So onto wiring in the ECU and gauges, which are the last bits to do. I had a massive online shopping session and bought a whole load of stuff, largely small things which I needed (inlet gaskets, new screws for the throttle butterfly, various jubliee clips and the likes), but also a nice, shiny and expensive set of Stack gauges which are currently still in their packaging. So no pics, yet. Along with the tacho I've bought oil temp, oil pressure, water temp, and fuel. Along with a few lights and switches I bought at Stoneleigh, that's everything I need for the dash.
I've also ordered a fan belt; these come in standard sizes, and after measuring I need a "K" section, 7 rib belt of between 83.5 and 86 cm. The K845 size is the one which is the closest match.
Having looked high and low for a connector plug for the alternator, I gave up. Several hours online only turned up something which was probably right, for getting on for 40 quid! For a plug! Popular though these alternators are, apparently nobody stocks the plugs.
The pins are the same size as the ones on the ECU, so I've gone with two of the ECU connectors, soldered onto the pins for good measure, and then filled the plug with silicone to stop anything shorting or falling off:
From what I've read, the "P" connection gives a reference voltage which helps the alternator do some magic, but is not actually needed; so I've left it out which seems to be the done thing. I'll find out soon I guess...
Before that though, I've been getting on with the ECU wiring. At the time of writing it's virtually done, just the IACV (Idle Air Control Valve) to go. Mostly it's been straightforwards, with a just couple of queries emailed to Emerald. One minor problem is that the ECU is set up to run external amplifiers for the coils, whereas I need it to run the coils directly, but they've sent me instructions on how to change it. Other than that, the only issue is the crank and cam sensors. I can't find any way that it's possible to tell which way around they are wired - just that it's important they are the right way around! The advice seems to be "try it and if it doesn't work, swap them around". I'm ok with that, but it's complicated because they share an earth wire; so I've 4 wires, running to 3 pins on the ecu, and I don't know which is which! So that's a few combinations. I've made up a temporary fly lead from the ECU into a normal screw terminal block, so that I can swap things around easily, and will crimp the pins on for good when I've worked out which goes where.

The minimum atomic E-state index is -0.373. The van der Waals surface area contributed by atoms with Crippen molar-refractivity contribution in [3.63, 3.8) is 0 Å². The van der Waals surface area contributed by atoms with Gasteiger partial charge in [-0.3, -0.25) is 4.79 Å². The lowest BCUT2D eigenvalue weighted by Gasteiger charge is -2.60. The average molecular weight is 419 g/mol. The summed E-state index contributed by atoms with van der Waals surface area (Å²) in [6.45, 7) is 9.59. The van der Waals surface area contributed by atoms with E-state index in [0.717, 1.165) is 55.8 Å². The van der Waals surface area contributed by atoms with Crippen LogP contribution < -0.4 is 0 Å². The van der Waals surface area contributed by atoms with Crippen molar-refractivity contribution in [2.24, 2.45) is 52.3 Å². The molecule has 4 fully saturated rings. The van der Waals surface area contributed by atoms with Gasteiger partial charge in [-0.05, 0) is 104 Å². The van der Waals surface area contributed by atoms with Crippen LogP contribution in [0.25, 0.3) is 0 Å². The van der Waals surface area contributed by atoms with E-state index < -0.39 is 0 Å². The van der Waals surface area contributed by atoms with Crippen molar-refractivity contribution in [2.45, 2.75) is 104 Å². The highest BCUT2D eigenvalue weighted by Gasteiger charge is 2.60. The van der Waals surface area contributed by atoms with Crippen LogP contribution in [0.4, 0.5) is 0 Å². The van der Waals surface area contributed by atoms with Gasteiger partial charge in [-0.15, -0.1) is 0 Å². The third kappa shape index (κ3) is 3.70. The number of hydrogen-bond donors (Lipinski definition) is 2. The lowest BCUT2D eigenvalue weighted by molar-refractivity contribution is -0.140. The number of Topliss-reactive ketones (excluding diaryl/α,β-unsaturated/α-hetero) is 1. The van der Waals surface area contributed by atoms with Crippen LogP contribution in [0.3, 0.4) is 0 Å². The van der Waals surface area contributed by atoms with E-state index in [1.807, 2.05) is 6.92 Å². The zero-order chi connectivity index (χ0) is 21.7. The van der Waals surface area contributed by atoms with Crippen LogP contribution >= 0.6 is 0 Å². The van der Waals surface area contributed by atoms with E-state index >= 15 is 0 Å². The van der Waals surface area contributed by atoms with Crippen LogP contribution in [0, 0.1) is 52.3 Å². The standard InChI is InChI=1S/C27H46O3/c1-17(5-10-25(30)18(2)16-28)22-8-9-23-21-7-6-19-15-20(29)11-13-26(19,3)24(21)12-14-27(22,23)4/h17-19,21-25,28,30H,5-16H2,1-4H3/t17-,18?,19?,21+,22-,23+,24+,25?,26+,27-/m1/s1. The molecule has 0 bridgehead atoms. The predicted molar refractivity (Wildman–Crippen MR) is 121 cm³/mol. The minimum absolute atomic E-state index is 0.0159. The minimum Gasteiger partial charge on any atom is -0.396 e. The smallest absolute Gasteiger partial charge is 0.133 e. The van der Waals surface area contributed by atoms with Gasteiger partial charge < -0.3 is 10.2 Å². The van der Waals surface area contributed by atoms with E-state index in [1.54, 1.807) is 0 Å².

I've clipped all the coil and injector looms into place on the cam covers ready to go:
So it's getting close; once I've got the gauges mounted and wired in, I need to attach the fuel pipes to the fuel rail, stick a set of injectors in, refit the exhausts and it should be ready to start. Exciting times!
Well due to a cock-up with paypal I've had a delay on my fan belt and a few other bits, fortunately I've had plenty else to do. Most of which has been laying out the dash, a job I've been looking forwards to since the begining. But before that...
I was cleaning out under the car and noticed a bolt head. I picked it up and the red line on it was an immediate giveaway - it was one of the propshaft bolt heads, sheared off!